David Dockrell's group investigates macrophages in host defence against bacteria and viruses with emphasis on microbicide mechanisms and cell death paradigms in pulmonary infection and human immunodeficiency virus (HIV).
Macrophages play a key role in the pathogenesis of infectious diseases. We are interested in understanding how key macrophage innate immune functions protect healthy individuals against infection, despite recurring challenge, and how these core responses are perturbed by human disease inducing susceptibility to infection. We believe that by optimising innate immune responses we can limit our reliance on antimicrobial therapy and provide an alternative strategy to that focused on targeting pathogens by vaccine responses or with antimicrobials to which they can develop resistance.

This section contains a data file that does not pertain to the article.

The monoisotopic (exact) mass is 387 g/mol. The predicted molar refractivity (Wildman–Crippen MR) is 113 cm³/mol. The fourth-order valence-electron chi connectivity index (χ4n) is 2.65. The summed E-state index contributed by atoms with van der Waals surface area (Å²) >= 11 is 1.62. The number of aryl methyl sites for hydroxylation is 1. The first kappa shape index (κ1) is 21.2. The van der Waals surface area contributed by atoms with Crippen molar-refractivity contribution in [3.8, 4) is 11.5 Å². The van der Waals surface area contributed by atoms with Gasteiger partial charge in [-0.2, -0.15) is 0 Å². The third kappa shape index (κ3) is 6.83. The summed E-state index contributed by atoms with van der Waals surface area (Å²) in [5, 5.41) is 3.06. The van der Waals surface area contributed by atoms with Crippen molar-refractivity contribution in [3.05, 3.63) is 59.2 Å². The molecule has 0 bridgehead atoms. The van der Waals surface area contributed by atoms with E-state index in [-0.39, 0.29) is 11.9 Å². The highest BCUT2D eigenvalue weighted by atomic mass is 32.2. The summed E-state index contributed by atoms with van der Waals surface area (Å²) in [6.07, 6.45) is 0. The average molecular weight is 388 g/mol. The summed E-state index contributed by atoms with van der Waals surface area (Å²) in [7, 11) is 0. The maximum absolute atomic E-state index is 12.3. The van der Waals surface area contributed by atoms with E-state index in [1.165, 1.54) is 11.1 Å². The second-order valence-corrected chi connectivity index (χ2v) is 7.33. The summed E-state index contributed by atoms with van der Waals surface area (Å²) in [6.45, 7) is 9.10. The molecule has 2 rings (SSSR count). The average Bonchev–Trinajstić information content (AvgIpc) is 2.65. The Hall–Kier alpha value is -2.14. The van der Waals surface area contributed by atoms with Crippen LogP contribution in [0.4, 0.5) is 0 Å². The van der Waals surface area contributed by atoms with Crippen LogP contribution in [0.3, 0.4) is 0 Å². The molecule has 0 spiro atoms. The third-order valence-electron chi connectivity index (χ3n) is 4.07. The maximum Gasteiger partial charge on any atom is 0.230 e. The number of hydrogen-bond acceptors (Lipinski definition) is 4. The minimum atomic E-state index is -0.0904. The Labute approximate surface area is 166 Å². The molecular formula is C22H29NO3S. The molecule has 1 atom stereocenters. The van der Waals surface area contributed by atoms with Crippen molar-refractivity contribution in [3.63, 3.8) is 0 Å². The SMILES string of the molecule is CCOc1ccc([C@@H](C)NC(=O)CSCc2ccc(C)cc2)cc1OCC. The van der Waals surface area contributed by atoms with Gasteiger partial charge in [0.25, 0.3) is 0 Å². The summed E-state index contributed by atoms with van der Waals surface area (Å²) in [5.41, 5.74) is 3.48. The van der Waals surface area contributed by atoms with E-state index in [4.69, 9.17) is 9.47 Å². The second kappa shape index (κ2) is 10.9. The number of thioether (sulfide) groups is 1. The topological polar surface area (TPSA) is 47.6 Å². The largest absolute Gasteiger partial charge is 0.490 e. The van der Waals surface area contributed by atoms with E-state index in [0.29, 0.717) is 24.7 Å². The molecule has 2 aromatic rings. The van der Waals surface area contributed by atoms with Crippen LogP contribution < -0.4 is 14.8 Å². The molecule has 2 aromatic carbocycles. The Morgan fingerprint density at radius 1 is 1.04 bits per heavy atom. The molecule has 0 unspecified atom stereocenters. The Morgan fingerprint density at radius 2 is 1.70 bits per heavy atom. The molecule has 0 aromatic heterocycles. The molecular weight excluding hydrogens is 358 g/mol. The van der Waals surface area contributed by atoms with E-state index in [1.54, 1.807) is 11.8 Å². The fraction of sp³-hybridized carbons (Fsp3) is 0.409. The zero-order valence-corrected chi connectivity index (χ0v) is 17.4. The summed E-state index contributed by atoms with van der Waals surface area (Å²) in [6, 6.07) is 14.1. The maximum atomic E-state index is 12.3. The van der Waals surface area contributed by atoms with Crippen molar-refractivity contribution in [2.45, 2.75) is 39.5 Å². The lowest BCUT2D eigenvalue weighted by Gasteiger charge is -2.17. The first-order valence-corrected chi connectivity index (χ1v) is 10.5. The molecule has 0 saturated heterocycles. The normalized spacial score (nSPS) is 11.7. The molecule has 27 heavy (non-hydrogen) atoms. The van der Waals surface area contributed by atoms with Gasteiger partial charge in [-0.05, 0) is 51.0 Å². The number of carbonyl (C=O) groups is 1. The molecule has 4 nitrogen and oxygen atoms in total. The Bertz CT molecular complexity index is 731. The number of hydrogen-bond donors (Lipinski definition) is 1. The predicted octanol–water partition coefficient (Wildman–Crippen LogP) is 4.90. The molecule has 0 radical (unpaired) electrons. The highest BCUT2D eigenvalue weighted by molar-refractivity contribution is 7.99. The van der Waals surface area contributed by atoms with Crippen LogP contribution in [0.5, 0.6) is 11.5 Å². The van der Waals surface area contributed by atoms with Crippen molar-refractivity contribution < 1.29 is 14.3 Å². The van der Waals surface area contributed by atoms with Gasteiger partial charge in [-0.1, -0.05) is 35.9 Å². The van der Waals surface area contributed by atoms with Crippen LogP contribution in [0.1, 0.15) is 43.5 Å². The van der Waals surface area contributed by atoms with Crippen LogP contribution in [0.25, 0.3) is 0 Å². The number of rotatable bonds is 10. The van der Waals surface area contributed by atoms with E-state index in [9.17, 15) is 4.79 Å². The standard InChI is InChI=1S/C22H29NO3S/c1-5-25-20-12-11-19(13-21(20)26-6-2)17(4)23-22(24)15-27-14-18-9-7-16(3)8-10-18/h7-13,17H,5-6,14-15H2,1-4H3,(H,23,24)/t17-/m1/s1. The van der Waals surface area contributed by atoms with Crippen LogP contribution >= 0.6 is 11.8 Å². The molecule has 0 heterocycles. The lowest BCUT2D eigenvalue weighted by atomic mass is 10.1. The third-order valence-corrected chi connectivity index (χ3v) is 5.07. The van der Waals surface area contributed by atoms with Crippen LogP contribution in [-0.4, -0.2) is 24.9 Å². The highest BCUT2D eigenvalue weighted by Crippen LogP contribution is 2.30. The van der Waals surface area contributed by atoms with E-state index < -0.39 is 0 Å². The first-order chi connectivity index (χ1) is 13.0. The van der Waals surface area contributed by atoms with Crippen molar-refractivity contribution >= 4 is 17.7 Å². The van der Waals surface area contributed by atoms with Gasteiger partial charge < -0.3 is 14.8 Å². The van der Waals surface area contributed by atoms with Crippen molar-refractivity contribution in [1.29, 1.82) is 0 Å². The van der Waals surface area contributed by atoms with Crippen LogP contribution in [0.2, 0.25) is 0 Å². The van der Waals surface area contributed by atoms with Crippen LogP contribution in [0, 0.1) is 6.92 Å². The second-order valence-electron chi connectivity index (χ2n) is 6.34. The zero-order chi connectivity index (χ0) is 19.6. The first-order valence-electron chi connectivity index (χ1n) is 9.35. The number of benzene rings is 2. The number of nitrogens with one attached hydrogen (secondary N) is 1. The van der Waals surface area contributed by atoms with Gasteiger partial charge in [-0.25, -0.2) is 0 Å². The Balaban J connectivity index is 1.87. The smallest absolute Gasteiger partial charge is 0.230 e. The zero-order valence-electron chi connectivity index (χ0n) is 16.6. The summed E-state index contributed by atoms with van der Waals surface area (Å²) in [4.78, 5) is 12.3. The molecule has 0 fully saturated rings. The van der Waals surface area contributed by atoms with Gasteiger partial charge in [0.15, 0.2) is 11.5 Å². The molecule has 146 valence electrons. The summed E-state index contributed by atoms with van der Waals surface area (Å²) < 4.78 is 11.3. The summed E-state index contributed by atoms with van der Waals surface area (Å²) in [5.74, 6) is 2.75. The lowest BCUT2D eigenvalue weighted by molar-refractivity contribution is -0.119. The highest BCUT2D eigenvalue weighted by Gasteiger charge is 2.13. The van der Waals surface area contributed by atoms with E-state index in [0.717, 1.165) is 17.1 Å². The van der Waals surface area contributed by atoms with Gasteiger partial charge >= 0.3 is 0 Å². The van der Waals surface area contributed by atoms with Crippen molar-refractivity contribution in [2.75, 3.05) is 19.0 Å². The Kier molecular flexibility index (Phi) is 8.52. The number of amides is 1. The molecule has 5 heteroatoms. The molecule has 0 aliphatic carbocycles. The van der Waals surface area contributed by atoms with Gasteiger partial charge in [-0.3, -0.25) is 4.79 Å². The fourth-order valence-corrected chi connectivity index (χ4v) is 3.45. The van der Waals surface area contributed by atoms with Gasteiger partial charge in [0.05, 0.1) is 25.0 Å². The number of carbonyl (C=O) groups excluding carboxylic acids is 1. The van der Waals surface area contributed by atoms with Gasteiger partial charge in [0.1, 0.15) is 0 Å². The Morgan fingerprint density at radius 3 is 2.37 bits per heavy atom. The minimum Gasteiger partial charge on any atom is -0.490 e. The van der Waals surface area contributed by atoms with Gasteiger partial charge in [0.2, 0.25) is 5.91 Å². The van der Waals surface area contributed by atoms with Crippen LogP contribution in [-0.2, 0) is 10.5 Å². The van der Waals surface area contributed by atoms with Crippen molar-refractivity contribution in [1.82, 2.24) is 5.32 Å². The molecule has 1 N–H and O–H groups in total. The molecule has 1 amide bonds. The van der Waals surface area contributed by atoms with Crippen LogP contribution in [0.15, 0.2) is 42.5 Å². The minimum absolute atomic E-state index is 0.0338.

We study a variety of bacterial infections but focus in particular on Streptococcus pneumoniae and other respiratory pathogens. We also examine Staphylococcus aureus and are interested in how HIV and other viral infections alter the macrophage responses to bacteria. We use a variety of models to interrogate the macrophages' function both in isolation and as part of an immune cell network. These approaches include working with patients with chronic diseases such as Chronic Obstructive Pulmonary Disease and HIV. We are also interested in developing effective screening approaches to identify and manipulate key innate immune responses.
I am a clinician scientist who graduated from Trinity College Dublin and received further training at the Mayo Clinic, Minnesota. I am a former Wellcome Trust Senior Clinical Fellow. Before moving to Edinburgh I was co-director of the Florey Institute, a cross faculty multidisciplinary centre, which focused on studying host-pathogen interactions in the context of Gram-positive bacteria.
Member of the Commission on Human Medicines - Anti Infectives/AIDS/Hepatology Expert Advisory Group 2010 - present
MRC Clinical Training and Development panel (Clinical Fellowship panel) 2013-2017
I am an Infectious Disease specialist whose subspecialty interests include HIV medicine and infections in immunocompromised hosts, including transplant recipients and patients with haematological malignancy.